• Risk Debt Levels at Historic Levels & Rising, USA Government Leading Charge U.S. Domestic Credit Market Debt as % of GDP, 1929 – 2009 YTD & Sector Share Breakdown 350% 1973 - 2009 % Share of Total Debt Net Increase 359% 1933 1973 2009 Amount ($T) 300% Government + GSE 24% 29% 35% $17 U.S. Credit Market Debt / GDP (%) Households 18 30 27 $13 250% Corporates 51 35 22 $10 GSE Financials 7 6 16 $8 200% Financials 150% Government 100% Corporates 50% Households 0% 1929 1934 1939 1944 1949 1954 1959 1964 1969 1974 1979 1984 1989 1994 1999 2004 2009 Households Corporates Financials GSE Government Note: 2009 YTD data as of CQ2; GSE (Government Sponsored Enterprises) debt includes various agency-backed mortgages; Source: Federal Reserve, Ben Wattenberg, The Statistical History of the United States, From Colonial Times to the Present, 26 Neil McLeish, Serena Tang, Morgan Stanley Research.
    • Risk USA Income Statement = Expenses Exceed Revenue Entitlement Expenses (Social Security + Medicare…) Going Lots Higher F2001 … F2005 … F2009E Comments Revenue ($B) $1,991 $2,154 $2,106 Y/Y Growth -2% 15% -17% Individual Income Taxes $994 $927 $916 Primary source of federal government revenue, varies with economic growth % of Revenue 50% 43% 43% Social Insurance Taxes $694 $794 $891 Second largest source of revenue, but massively underfunding growing liabilities % of Revenue 35% 37% 42% Corporate Income Taxes $151 $278 $139 Like individual income taxes, varies with % of Revenue 8% 13% 7% economic growth Other $152 $154 $160 Includes excise / estate / gift taxes, deposits of % of Revenue 8% 7% 8% earnings and customs duties Expense ($B) $1,863 $2,472 $3,998 Y/Y Growth 4% 8% 34% Fastest growing line item on a normalized basis, Entitlement / Mandatory $992 $1,284 $1,725 causing massive future burdens % of Expense 53% 52% 43% Includes infrastructure / health / education Non-Defense Discretionary $360 $508 $1,440 spending / disaster relief / emergency financial % of Expense 19% 21% 36% (TARP) + economic (ARRA) stimulus packages Defense $305 $495 $690 Steady rise in defense spending related to on- % of Expense 16% 20% 17% going War on Terror Decreasing Interest expense from lower short- Net Interest on Public Debt $206 $184 $143 term interest rates and lower costs for inflation- % of Expense 11% 7% 4% indexed securities Profit / Loss ($B) $128 -$318 -$1,892 $13T gross federal debt outstanding, $110K per Profit Margin (%) 6% -15% -90% household, 2x median annual household income Note: US federal government fiscal year ends in September. Non-defense discretionary spending in 2009 includes “one-time” items such as $549B TARP funds (excl. $70B returned, incl. $100B to Public-Private Partnership Fund; $85B to automakers; $70B to AIG; $50B to Citigroup; $45B to BofA; $79B to other financial firms; $55B TALF; $50B to homeowners), payment of $96B to Fannie Mae / Freddie Mac, and ARRA (American Recovery and Reinvestment Act) related spending of ~$120B. Entitlement / mandatory expense include social security, Medicare, Medicaid, and income security (unemployment / food / housing / retirement benefits). Source: Department of the Treasury, Office of Management and Budget, and 27 Congressional Budget Office.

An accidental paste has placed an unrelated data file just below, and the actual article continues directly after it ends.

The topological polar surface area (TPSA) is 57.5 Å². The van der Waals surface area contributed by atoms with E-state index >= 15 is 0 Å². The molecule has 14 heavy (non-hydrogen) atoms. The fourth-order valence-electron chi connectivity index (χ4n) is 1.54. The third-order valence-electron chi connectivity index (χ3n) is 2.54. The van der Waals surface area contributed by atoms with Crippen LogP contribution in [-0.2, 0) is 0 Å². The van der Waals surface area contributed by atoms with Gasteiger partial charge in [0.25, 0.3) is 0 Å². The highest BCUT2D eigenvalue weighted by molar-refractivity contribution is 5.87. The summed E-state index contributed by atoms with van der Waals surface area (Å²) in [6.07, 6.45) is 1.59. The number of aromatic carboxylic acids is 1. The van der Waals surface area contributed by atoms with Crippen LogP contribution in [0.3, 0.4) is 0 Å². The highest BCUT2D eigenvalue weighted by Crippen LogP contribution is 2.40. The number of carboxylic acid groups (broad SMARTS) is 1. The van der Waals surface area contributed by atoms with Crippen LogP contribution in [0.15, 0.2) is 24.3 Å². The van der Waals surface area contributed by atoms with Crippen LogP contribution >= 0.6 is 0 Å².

• Web 2.0 Summits 6 Years of Internet Trends for John & Tim 2004 – China Internet - Opportunity is Immense 2005 – Broadband - Becoming Pervasive, Driving Growth in Communications / UGC 2006 – Online Video - Building Momentum 2007 – Social Networks - Proliferating, Driving Platform Changes 2008 – Economic Recession - Creates Challenge + Opportunity for Web Companies 2009 – Mobile Internet - Is and Will be Bigger Than Most Think ` UGC = User-Generated Content. Note: Previous / current Web 2.0 Summit presentations can be downloaded at http://www.morganstanley.com/institutional/techresearch 28